Tuesday, January 8, 2013

Reading "the baseball"

I took six years of German growing up- even passing the AP test in high school. Unfortunately that didn’t fulfill the language requirement for my BA, so I took two years of French in college. Then, for other reasons, I ended up spending a couple years overseas in Slovenia learning that language. And after loving the one college linguistics course I took (and with Germanic, Romantic and Slavic languages “under my belt” in varying degrees) I seriously considered studying linguistics when it came time to choose a major.

Alas, I didn’t. I was already much further along on a History track, and had pantloads of science classes I was trying to complete as a pre-med student on top of my regular major. So linguistics fell by the wayside. Perhaps someday, when I retire, I’ll go back and bone up on the study of languages through continuing education courses. After my architecture degree, that is. Or maybe before it. Who knows.

Anyway, why do I bring all of this up? Because there’s a part of me that still gets a strange thrill when I come across other languages in my reading. No, I don’t mean actually reading in a foreign language, although I’ve dabbled in that,too. No, I’m talking about dialogue written in English that captures the feel  of another language, and transports you out of your own culture for a time, by way of an implied direct translation, rather than a transparent translation. Take this exchange in The Old Man and the Sea :
“I'll get the cast net and go for sardines. Will you sit in the sun in the doorway?”
“Yes. I have yesterday's paper and I will read the baseball...”
“The Yankees cannot lose.”
“But I fear the Indians of Cleveland.”
“Have faith in the Yankees, my son. Think of the great DiMaggio.”

‘Read the baseball,’ ‘the Indians of Cleveland,’ ‘the great DiMaggio’…  all of these phrases will clang around clumsily in a native English-speaker’s ear, but that’s precisely what makes them work for me. They reinforce the authenticity of the dialogue as it was imagined to have occurred- in Spanish - with Spanish phrasings, Spanish word order and Spanish color. Hemingway had already done this elsewhere, of course. Take this exchange from For Whom the Bell Tolls :

“You have a curious idea to sleep in the open, don Roberto,” he said standing over there in the dark, muffled in his blanket cape, his carbine slung over his shoulder.
“I am accustomed to it.”
“When are you relieved?”
“At four.”
“There is much cold between now and then.”
“I am accustomed to it,” Fernando said.
“Since, then, you are accustomed to it-“ Robert Jordan said politely.

‘A curious idea to…’ and ‘much cold’ are both charming Spanishisms, but I really love that last sentence, where the unfinished thought, the trailing off into silence, is itself an implied idiom. And even if you’ve never heard the specific phrase or idiom that’s implied, the point is that your recognize that there is one. The author knows it, because the characters spoke it. It transports you across cultures and into their heads. Pearl Buck is another author who does this. Here are a few random lines from The Good Earth :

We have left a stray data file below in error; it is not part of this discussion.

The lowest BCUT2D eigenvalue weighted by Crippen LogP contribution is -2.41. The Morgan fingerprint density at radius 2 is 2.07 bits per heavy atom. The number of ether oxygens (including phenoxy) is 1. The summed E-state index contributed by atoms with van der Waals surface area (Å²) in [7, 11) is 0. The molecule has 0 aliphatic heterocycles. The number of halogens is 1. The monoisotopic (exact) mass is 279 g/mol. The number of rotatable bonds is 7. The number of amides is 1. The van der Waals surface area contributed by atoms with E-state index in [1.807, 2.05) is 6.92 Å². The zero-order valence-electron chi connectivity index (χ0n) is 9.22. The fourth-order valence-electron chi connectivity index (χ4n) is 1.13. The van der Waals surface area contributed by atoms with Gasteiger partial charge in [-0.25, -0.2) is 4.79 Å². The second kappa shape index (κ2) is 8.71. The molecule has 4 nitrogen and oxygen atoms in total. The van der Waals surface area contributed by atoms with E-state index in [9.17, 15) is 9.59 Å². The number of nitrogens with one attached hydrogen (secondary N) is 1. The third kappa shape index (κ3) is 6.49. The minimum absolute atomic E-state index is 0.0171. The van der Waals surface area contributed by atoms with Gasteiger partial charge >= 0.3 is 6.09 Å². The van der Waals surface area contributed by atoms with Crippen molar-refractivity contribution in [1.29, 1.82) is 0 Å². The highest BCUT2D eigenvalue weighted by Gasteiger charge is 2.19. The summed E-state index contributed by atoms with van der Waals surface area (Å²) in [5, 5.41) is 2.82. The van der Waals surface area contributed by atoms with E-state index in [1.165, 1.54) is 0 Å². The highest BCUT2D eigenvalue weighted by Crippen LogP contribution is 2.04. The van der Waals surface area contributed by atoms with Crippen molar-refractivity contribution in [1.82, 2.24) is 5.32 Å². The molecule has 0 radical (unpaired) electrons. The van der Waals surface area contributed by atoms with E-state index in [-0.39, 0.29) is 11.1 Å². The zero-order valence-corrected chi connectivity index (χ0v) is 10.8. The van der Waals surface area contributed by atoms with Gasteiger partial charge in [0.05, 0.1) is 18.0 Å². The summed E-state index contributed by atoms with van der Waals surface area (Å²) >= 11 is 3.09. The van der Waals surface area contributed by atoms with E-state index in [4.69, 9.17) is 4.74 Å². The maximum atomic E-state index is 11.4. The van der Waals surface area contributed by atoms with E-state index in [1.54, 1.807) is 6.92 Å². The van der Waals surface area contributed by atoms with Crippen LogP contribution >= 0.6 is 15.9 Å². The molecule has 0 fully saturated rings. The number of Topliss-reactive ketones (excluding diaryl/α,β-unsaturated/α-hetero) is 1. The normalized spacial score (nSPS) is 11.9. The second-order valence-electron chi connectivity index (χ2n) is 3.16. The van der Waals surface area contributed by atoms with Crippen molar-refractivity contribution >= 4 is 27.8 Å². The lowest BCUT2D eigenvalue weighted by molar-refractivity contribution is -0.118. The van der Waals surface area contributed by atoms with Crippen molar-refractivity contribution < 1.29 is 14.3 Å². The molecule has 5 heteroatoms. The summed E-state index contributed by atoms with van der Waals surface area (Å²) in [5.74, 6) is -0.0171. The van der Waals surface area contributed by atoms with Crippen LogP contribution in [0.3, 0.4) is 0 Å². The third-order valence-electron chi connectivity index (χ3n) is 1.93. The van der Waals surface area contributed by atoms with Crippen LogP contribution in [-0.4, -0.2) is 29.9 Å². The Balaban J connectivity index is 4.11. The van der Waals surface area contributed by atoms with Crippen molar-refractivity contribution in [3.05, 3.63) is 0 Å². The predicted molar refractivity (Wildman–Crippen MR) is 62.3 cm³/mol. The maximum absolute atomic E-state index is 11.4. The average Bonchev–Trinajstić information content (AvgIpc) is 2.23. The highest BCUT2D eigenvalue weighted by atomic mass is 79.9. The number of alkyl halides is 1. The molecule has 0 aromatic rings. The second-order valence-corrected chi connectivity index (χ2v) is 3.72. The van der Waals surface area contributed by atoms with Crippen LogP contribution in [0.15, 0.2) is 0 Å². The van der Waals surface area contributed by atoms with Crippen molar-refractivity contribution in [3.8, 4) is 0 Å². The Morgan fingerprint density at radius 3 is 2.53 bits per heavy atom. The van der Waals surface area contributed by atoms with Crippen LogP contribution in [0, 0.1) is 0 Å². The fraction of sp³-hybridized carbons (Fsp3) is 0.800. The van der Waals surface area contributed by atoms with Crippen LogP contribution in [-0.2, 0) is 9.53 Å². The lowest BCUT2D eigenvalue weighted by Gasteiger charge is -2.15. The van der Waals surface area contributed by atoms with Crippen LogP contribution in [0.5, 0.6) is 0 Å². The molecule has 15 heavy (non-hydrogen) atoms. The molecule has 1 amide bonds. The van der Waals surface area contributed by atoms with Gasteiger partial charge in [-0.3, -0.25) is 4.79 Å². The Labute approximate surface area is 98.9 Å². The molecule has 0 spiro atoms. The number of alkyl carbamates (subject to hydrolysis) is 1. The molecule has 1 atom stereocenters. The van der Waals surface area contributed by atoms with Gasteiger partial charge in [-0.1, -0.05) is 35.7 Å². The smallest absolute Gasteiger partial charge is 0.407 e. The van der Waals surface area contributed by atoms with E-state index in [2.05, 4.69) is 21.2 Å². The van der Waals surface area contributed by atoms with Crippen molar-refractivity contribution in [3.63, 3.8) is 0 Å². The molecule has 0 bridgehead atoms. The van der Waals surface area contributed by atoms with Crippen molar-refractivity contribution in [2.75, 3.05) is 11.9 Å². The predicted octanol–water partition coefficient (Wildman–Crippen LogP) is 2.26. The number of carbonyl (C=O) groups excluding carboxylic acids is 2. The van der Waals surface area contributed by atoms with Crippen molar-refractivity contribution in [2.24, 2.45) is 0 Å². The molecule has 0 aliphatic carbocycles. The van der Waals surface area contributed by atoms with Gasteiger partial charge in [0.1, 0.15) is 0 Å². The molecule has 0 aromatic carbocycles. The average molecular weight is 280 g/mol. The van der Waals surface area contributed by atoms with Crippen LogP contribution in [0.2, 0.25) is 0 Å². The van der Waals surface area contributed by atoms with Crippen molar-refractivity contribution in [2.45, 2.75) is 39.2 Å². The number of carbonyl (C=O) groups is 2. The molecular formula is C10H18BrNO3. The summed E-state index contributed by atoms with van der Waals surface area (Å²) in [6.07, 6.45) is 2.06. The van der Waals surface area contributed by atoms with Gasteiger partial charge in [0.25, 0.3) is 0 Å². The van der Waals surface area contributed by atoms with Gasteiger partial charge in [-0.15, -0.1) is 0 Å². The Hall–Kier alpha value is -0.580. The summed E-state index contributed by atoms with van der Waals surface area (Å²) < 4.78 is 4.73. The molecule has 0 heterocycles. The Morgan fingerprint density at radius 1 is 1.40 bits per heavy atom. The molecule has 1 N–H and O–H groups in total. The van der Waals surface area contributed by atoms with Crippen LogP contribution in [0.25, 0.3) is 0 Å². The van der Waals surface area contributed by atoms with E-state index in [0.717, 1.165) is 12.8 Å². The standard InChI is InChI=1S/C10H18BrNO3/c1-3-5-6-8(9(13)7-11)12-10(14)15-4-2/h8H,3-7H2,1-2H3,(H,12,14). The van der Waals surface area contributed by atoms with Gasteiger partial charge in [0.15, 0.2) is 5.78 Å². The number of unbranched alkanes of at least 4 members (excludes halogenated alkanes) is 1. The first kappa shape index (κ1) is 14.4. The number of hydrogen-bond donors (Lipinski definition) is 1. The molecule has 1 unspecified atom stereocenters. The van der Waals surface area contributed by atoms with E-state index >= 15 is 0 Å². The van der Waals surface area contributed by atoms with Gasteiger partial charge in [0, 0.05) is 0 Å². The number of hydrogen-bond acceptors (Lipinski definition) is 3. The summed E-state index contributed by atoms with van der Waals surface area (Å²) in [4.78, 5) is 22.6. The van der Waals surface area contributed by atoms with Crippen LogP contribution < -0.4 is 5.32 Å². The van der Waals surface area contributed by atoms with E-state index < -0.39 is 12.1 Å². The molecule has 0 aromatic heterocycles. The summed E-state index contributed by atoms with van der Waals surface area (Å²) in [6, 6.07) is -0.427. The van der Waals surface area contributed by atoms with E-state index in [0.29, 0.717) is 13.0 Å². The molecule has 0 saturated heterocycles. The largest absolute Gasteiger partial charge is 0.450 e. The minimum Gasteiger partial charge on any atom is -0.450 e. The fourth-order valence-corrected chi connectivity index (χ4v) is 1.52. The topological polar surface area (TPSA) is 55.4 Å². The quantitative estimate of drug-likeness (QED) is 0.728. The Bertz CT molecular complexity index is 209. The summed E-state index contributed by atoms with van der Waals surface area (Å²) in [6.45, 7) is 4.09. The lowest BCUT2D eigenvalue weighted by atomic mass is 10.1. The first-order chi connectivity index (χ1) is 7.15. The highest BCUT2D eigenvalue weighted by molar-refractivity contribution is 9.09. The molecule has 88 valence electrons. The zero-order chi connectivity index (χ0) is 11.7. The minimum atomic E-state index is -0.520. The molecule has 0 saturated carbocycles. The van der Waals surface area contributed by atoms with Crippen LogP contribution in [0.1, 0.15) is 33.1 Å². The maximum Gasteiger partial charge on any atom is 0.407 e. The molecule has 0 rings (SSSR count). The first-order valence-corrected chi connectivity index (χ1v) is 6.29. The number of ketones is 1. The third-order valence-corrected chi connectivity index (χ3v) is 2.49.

“It is an anger to me.”
“Well, and he may even be killed.”
“Well, and it is like the old days.”
“Well, and if it must be so, let it be so.”

I swear, for a solid week after I read that book, I had to consciously avoid beginning my own real-world dialogue with the ‘Well, and…’ affectation. (“Well, and if the car needs an oil change, I’ll take it in for an oil change.”) But this same sense of foreignness can be conveyed in other ways, too. Just listen to the narrator of Ben Lerner’s Leaving the Atocha Station  as he relays his poorly understood Spanish conversations to the reader:

“The father had been either a famous painter or collector of paintings and she had either become a painter to impress him or quit painting because she couldn’t deal with the pressure of his example or because he was such an asshole, although here I was basically guessing; all I knew was painting was mentioned with some bitterness or regret. Then without a transition or with a transition I missed she was talking about her travels in Europe and then I heard her say New York and college and she paused and as she paused my breath caught because I realized what was coming.”

The guesswork, and the multiple potential truths make for a  humorous situation. But it’s another effective way of illustrating that gulf between the reader’s culture, and that of the book’s characters. And I love it when I come across this stuff.

Another post for another day: how should such passages be translated back into the characters’ original language? Should they retain the intended idiom? Or should they retain the feeling of foreignness? I could be convinced of either, but I’d probably say the former. I'll have to noodle on that one a bit.

1 comment:

  1. If I ever did find a joke that translated to Spanish, I don't remember it. This man feels my pain: